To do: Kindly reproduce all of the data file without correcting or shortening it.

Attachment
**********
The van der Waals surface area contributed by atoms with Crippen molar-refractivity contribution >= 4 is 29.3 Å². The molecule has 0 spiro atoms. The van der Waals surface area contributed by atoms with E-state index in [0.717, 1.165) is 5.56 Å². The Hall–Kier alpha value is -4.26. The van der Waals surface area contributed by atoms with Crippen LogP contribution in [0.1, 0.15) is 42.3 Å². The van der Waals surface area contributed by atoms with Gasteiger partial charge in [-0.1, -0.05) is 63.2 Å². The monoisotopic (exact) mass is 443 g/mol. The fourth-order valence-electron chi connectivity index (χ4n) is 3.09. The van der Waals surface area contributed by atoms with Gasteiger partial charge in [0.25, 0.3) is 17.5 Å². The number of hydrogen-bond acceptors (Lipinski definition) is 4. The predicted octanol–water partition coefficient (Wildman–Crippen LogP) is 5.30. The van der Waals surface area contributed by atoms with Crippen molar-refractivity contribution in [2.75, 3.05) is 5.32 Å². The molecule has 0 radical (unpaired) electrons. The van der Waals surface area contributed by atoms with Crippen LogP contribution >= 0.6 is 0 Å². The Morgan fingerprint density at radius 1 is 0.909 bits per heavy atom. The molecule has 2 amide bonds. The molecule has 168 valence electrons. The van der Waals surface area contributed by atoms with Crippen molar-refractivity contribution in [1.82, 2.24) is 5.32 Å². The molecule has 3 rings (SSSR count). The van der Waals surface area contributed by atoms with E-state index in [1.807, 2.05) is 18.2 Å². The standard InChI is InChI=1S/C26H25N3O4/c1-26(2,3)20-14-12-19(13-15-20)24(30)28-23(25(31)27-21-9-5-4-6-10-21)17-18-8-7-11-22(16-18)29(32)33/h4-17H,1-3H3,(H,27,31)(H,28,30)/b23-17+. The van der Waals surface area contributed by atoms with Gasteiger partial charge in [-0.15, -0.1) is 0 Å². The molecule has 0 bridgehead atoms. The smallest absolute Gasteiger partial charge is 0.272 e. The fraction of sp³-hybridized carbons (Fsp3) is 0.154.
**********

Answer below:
The van der Waals surface area contributed by atoms with Crippen molar-refractivity contribution >= 4 is 29.3 Å². The molecule has 0 spiro atoms. The van der Waals surface area contributed by atoms with E-state index in [0.717, 1.165) is 5.56 Å². The Hall–Kier alpha value is -4.26. The van der Waals surface area contributed by atoms with Crippen LogP contribution in [0.1, 0.15) is 42.3 Å². The van der Waals surface area contributed by atoms with Gasteiger partial charge in [-0.1, -0.05) is 63.2 Å². The monoisotopic (exact) mass is 443 g/mol. The fourth-order valence-electron chi connectivity index (χ4n) is 3.09. The van der Waals surface area contributed by atoms with Gasteiger partial charge in [0.25, 0.3) is 17.5 Å². The number of hydrogen-bond acceptors (Lipinski definition) is 4. The predicted octanol–water partition coefficient (Wildman–Crippen LogP) is 5.30. The van der Waals surface area contributed by atoms with Crippen molar-refractivity contribution in [2.75, 3.05) is 5.32 Å². The molecule has 0 radical (unpaired) electrons. The van der Waals surface area contributed by atoms with Crippen LogP contribution >= 0.6 is 0 Å². The Morgan fingerprint density at radius 1 is 0.909 bits per heavy atom. The molecule has 2 amide bonds. The molecule has 168 valence electrons. The van der Waals surface area contributed by atoms with Crippen molar-refractivity contribution in [1.82, 2.24) is 5.32 Å². The molecule has 3 rings (SSSR count). The van der Waals surface area contributed by atoms with E-state index in [1.807, 2.05) is 18.2 Å². The standard InChI is InChI=1S/C26H25N3O4/c1-26(2,3)20-14-12-19(13-15-20)24(30)28-23(25(31)27-21-9-5-4-6-10-21)17-18-8-7-11-22(16-18)29(32)33/h4-17H,1-3H3,(H,27,31)(H,28,30)/b23-17+. The van der Waals surface area contributed by atoms with Gasteiger partial charge in [-0.15, -0.1) is 0 Å². The molecule has 0 bridgehead atoms. The smallest absolute Gasteiger partial charge is 0.272 e. The fraction of sp³-hybridized carbons (Fsp3) is 0.154.